Brilliant third album from Curse of Lono gets the new year off to a memorable start.
Well, first things first. ‘People in Cars’, the third album by Curse of Lono is a great album. Released as it was at the fag end of 2021 and arriving too late to make those ends of year ‘Best Of’ lists it therefore has the distinction of being nominated for the 2022 equivalent just days into the new year.
A quick search on this website will reveal a live review of the band at the London Electrowerkz on 1st December and that offers up the background and motivation behind the album. Suffice to say that, as is often the case, it is the darker side of life that drives many of these songs for founder and frontman Felix Bechtolsheimer.
But if drugs, death, danger and depression may not sound like a soundtrack to lift the winter gloom then Bechtolsheimer has added his voice here to those many predecessors that have used dark subject matters as inspiration for memorable songs. The main man’s brooding baritone is a constant. It is such a rich and velvety thing to behold but, as the songs on the album shift in pace and tone, then those vocals accordingly bring different influences to mind.
Listen to the vibrant and urgent rhythm of opening track and lead single ‘Let Your Love Rain Down on Me’ and Bechtolsheimer breathy vocals bring to mind The War on Drugs. It is a feel that repeats at various stages on the album particularly on the equally compelling ‘Buy The Ticket, Take The Ride’ and ‘Steppin’ Out’.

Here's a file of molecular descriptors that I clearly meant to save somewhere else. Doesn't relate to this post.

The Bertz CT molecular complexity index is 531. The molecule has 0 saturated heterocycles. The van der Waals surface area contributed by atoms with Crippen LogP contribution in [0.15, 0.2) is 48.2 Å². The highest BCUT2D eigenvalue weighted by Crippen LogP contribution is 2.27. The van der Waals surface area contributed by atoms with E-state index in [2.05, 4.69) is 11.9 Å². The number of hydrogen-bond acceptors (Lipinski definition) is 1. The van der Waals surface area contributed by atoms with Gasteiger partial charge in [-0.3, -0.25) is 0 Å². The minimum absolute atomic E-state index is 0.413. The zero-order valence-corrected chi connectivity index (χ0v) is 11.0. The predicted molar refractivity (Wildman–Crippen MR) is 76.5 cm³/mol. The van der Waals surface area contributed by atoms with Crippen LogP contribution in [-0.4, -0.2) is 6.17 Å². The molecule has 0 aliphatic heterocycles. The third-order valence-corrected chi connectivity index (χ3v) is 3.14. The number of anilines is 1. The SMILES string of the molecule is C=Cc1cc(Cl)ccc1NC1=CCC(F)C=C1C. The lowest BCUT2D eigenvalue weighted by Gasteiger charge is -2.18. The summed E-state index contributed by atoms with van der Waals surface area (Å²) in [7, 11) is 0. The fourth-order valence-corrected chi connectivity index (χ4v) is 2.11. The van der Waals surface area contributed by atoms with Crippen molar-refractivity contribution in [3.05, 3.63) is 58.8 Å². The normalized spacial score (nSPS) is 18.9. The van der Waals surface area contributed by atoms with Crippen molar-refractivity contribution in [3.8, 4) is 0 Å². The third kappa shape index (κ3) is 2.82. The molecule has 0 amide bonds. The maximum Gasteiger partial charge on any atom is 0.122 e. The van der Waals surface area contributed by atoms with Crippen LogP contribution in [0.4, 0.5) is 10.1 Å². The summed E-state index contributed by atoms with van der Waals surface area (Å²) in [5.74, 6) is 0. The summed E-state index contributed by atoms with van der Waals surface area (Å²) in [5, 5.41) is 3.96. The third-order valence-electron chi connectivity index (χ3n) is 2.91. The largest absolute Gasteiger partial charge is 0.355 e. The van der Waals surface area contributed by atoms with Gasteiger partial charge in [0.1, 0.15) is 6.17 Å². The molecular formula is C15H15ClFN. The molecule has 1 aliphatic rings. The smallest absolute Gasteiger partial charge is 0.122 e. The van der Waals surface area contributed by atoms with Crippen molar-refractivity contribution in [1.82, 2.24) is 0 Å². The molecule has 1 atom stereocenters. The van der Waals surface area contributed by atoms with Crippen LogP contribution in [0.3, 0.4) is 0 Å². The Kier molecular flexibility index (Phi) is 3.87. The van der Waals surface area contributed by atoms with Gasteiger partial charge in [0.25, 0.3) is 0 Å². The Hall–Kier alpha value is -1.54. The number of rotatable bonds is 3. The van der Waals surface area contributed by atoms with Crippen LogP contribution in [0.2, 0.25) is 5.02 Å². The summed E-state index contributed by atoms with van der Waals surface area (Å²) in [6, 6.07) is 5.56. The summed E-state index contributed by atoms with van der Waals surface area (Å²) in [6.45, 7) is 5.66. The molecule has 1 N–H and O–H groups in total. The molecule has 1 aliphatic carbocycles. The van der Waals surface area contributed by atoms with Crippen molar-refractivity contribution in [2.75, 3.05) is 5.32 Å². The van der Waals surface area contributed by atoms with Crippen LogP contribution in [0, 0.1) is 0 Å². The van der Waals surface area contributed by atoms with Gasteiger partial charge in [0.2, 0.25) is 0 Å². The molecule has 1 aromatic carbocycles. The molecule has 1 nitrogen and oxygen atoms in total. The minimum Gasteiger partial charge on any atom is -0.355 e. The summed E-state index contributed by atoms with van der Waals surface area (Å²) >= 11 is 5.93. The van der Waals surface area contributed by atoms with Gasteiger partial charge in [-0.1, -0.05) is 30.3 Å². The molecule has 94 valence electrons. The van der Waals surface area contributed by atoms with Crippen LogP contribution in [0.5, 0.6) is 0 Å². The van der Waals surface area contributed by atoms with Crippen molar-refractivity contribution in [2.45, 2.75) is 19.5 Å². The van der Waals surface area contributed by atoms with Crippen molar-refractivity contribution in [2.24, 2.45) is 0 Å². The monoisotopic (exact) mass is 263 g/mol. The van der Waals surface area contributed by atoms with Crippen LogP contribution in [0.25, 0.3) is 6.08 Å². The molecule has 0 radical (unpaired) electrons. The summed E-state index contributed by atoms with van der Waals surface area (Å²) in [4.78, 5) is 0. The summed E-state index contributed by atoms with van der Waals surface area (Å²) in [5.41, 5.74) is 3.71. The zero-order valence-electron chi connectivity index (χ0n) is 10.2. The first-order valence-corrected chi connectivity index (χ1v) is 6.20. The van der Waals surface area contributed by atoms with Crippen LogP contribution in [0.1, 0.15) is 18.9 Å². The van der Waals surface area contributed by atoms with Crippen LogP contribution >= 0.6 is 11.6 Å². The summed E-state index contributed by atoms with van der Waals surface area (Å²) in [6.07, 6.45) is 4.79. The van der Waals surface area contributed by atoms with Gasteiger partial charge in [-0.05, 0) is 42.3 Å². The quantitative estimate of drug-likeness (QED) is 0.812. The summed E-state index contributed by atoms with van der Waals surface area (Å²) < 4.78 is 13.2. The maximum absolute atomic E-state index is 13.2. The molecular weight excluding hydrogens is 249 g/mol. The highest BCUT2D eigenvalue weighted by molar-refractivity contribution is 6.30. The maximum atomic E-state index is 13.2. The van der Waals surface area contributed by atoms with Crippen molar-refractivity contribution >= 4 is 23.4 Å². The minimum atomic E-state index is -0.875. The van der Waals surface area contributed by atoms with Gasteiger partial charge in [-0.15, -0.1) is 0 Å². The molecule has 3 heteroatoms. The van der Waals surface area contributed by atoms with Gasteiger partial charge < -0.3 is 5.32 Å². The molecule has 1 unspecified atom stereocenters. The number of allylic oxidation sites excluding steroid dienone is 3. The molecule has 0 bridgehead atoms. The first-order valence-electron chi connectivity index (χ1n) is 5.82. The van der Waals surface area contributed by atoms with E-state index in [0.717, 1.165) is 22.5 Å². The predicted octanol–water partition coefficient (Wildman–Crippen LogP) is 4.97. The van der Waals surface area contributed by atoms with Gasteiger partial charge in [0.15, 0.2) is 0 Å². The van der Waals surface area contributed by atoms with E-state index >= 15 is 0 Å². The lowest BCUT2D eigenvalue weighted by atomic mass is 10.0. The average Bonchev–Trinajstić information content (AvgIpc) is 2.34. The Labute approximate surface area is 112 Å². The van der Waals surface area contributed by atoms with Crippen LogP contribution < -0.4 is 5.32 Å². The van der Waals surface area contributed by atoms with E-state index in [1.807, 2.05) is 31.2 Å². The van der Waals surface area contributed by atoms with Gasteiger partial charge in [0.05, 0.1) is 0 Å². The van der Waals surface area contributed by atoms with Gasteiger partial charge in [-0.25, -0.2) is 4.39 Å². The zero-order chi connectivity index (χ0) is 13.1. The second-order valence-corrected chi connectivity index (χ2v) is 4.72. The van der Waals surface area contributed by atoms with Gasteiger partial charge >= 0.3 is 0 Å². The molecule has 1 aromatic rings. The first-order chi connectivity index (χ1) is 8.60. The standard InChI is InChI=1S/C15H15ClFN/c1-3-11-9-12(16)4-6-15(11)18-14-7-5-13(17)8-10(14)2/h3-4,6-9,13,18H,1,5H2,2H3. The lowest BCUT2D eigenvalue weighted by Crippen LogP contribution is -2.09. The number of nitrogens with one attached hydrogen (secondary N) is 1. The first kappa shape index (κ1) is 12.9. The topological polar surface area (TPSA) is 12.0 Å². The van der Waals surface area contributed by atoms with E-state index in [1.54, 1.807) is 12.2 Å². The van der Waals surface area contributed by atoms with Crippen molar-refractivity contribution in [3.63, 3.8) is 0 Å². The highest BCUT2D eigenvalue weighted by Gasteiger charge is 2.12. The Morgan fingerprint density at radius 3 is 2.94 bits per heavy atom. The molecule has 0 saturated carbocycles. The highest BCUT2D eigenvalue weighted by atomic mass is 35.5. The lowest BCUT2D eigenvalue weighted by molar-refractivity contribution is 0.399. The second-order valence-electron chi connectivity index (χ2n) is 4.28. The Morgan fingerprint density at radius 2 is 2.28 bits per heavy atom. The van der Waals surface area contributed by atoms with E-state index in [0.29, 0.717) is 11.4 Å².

‘In Your Arms’ takes a steer in the direction of Leonard Cohen with an almost spoken vocal and gorgeous female backing from Imogen and Ellie Mason mirroring The Webb Sisters role on those later LC albums. The lone piano accompaniment to ‘Don’t Take Your Love Away’ takes the album to its most subdued place and here Cohen morphs into Knopfler at his downbeat best.
But, in regard to Curse of Lono and ‘People in Cars’ they should be regarded as likenesses and nothing more. This is an album that fizzes with creativity hewn from the darkest recesses of one man’s mind. Whether it be the duet with Tess Parks and distinctive backing track on ‘So Damned Beautiful’ or the epic nine-minute closing track ‘Timeslipping’ that leaves us with a lovely warm glow as the music wends it way to a glorious climax, the album impresses from first to last and overflows with memorable tracks. Highly recommended.